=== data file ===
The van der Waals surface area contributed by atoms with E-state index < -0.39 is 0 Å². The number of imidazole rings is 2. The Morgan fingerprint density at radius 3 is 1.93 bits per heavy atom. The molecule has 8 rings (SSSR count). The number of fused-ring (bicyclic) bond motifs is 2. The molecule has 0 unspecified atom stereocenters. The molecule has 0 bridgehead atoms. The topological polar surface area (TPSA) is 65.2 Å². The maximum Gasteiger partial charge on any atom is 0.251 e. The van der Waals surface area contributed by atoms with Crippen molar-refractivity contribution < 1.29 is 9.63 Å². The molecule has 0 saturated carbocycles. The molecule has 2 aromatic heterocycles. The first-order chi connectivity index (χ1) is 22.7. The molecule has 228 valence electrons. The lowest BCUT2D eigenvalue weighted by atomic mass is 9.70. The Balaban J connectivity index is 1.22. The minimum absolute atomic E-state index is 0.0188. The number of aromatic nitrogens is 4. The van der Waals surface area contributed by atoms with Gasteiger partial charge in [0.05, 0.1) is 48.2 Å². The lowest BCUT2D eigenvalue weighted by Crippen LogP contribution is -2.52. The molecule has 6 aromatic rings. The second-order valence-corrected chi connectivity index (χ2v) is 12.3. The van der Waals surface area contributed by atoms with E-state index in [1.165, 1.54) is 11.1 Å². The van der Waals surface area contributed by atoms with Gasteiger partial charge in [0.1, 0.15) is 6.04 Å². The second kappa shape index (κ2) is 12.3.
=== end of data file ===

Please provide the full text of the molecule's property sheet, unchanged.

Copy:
The van der Waals surface area contributed by atoms with E-state index < -0.39 is 0 Å². The number of imidazole rings is 2. The Morgan fingerprint density at radius 3 is 1.93 bits per heavy atom. The molecule has 8 rings (SSSR count). The number of fused-ring (bicyclic) bond motifs is 2. The molecule has 0 unspecified atom stereocenters. The molecule has 0 bridgehead atoms. The topological polar surface area (TPSA) is 65.2 Å². The maximum Gasteiger partial charge on any atom is 0.251 e. The van der Waals surface area contributed by atoms with Crippen molar-refractivity contribution < 1.29 is 9.63 Å². The molecule has 0 saturated carbocycles. The molecule has 2 aromatic heterocycles. The first-order chi connectivity index (χ1) is 22.7. The molecule has 228 valence electrons. The lowest BCUT2D eigenvalue weighted by atomic mass is 9.70. The Balaban J connectivity index is 1.22. The minimum absolute atomic E-state index is 0.0188. The number of aromatic nitrogens is 4. The van der Waals surface area contributed by atoms with Gasteiger partial charge in [0.05, 0.1) is 48.2 Å². The lowest BCUT2D eigenvalue weighted by Crippen LogP contribution is -2.52. The molecule has 6 aromatic rings. The second-order valence-corrected chi connectivity index (χ2v) is 12.3. The van der Waals surface area contributed by atoms with E-state index in [1.165, 1.54) is 11.1 Å². The van der Waals surface area contributed by atoms with Gasteiger partial charge in [0.1, 0.15) is 6.04 Å². The second kappa shape index (κ2) is 12.3.